As with any type of health insurance, the price of medical insurance for expats in Vietnam varies greatly depending on the age, medical history, family composition of the applicant and other factors.
Without health insurance, a visit to a doctor at an English speaking clinic could cost as much as £90, and a 24 hour stay in hospital a staggering £700.
Vietnamese public schools are extremely strict and, generally speaking, have little appeal for expat families.
The majority of UK expats choose to enrol their children in one of a growing number of international schools which employ native English speaking teaching staff and follow more familiar teaching methods.
Costs for these international schools vary but none are cheap, with the average fees of around £15,000 for a primary or secondary education for each child.
Popular Areas for Brits
Hectic and electric Hanoi has a unique atmosphere flavoured with a colonial vibe that can be clearly seen in the French influenced architecture.
It’s a highly multicultural city with high number of French and Chinese citizens, all of whom have had an impact on the city’s culinary scene, pagodas, markets, and more.
Nightlife is lively with a plethora of bars, restaurants and nightclubs, and there are plenty of possibilities to shop until you drop.
Ho Chi Minh City
Another city popular with expats, Ho Chi Minh City is a chaotic urban sprawl with more excitement and entertainment than you can handle.
The expat community here is immense, and as the financial and business hub of Vietnam there are lots of employment opportunities here for Brits.
Rich in culture, skyscrapers share the space with classic French architecture, and fabulous restaurants and bars range from typical Vietnamese street fare to the most exclusive fine dining establishments.
This UNESCO World Heritage site is a wonderful example of a Southeast Asian trading port dating from the 15th to the 19th century.
Its charming riverside setting and Japanese and Chinese influences create a uniquely atmospheric city.
Tea houses, temples, pagodas and cafés, excellent street markets, and a monthly full moon party combine to create an otherwordly, festive and romantic destination.
The third largest city in Vietnam, Danang is surrounded by impressive marble and limestone mountains and is the gateway to some of the country’s most stunning beaches in the south including My Khe Beach (aka China Beach).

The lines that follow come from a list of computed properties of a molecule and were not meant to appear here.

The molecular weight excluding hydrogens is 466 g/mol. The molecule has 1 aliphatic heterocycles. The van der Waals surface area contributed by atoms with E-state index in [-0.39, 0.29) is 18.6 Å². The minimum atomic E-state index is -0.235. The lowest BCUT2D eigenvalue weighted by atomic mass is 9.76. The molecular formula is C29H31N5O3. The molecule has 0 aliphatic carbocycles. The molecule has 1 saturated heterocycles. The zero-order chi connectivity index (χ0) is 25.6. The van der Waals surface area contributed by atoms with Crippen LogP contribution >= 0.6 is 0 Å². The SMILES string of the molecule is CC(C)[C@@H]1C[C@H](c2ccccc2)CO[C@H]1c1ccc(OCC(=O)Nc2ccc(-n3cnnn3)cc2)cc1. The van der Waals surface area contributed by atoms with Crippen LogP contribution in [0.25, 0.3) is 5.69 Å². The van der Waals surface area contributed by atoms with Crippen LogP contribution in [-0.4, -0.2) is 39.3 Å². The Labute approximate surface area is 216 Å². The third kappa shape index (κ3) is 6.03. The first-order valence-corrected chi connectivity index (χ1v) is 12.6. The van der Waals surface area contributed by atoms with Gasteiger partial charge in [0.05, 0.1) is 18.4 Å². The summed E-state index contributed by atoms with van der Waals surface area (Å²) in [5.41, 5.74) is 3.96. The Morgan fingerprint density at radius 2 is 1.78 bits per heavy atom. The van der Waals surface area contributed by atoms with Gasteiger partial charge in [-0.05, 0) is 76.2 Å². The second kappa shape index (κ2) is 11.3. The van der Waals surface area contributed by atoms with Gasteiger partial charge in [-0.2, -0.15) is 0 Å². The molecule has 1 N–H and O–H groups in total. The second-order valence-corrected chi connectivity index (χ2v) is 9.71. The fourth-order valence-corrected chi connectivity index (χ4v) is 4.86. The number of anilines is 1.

It’s a fast growing city with increasing numbers of resorts springing up along the coastline which have welcomed a large number of expat workers.
Aside from wonderful beaches, the city has a whole host of other qualities, including great shopping including malls and markets, enticing cuisine, fantastic nightlife, and watersports such as diving and sailing.
The Riviera of the South China Sea, Nha trang boasts a breathtaking coastline with thriving coral reefs, ancient architecture, atmospheric temples, tumbling waterfalls, glorious seafood restaurants, and natural hot springs.
It’s also a buzzing beach resort with a cosmopolitan style full of interesting boutiques, sculpture parks, and some amazing nightlife.
Vietnam’s island paradise, Phu Quoc sits picture perfect in the ocean. It boasts arguably the most exquisite beaches in Vietnam, all white sand and palm trees, and it’s the ideal laid back destination for lovers of sand, sun, sea and nature.
Lazing in a hammock sipping is a favourite pastime here, and you can eat fresh caught seafood right on the beach in a bamboo hut or dine in style at luxurious hotel restaurants.
Plunge into the turquoise waters and explore the underwater kingdom, or trek through the jungle covered hills to discover dramatic scenery and pepper plantations.
Jobs in Vietnam for British Expats
Vietnam’s rapidly growing economy has given rise to a wealth of job opportunities for foreigners.
The tourism and teaching industries are two main sectors of employment for British expats, but there are also increasing amounts of corporate positions available – particularly in trade and export, and banking sectors.
When applying for jobs in Vietnam, come armed with a competitive CV and a willingness to work hard according to the Vietnamese work ethic.
Are you considering moving to Vietnam from the UK?